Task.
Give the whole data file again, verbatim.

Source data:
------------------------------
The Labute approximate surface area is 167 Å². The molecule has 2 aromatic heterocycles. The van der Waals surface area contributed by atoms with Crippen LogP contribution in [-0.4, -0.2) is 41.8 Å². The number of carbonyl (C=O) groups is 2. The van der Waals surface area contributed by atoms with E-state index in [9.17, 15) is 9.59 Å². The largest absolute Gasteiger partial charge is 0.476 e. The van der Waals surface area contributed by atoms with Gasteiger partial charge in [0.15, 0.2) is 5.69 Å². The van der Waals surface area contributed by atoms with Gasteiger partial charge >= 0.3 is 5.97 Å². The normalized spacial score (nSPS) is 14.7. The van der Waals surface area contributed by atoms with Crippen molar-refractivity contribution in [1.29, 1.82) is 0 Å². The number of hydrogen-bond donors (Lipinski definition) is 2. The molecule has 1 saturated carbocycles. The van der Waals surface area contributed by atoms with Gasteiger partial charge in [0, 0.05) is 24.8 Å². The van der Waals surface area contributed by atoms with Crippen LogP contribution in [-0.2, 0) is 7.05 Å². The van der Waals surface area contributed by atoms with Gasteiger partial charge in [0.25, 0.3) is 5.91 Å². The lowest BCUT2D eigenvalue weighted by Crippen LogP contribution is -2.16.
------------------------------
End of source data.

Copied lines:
The Labute approximate surface area is 167 Å². The molecule has 2 aromatic heterocycles. The van der Waals surface area contributed by atoms with Crippen LogP contribution in [-0.4, -0.2) is 41.8 Å². The number of carbonyl (C=O) groups is 2. The van der Waals surface area contributed by atoms with E-state index in [9.17, 15) is 9.59 Å². The largest absolute Gasteiger partial charge is 0.476 e. The van der Waals surface area contributed by atoms with Gasteiger partial charge in [0.15, 0.2) is 5.69 Å². The van der Waals surface area contributed by atoms with Gasteiger partial charge >= 0.3 is 5.97 Å². The normalized spacial score (nSPS) is 14.7. The van der Waals surface area contributed by atoms with Crippen molar-refractivity contribution in [1.29, 1.82) is 0 Å². The number of hydrogen-bond donors (Lipinski definition) is 2. The molecule has 1 saturated carbocycles. The van der Waals surface area contributed by atoms with Gasteiger partial charge in [0, 0.05) is 24.8 Å². The van der Waals surface area contributed by atoms with Crippen LogP contribution in [-0.2, 0) is 7.05 Å². The van der Waals surface area contributed by atoms with Gasteiger partial charge in [0.25, 0.3) is 5.91 Å². The lowest BCUT2D eigenvalue weighted by Crippen LogP contribution is -2.16.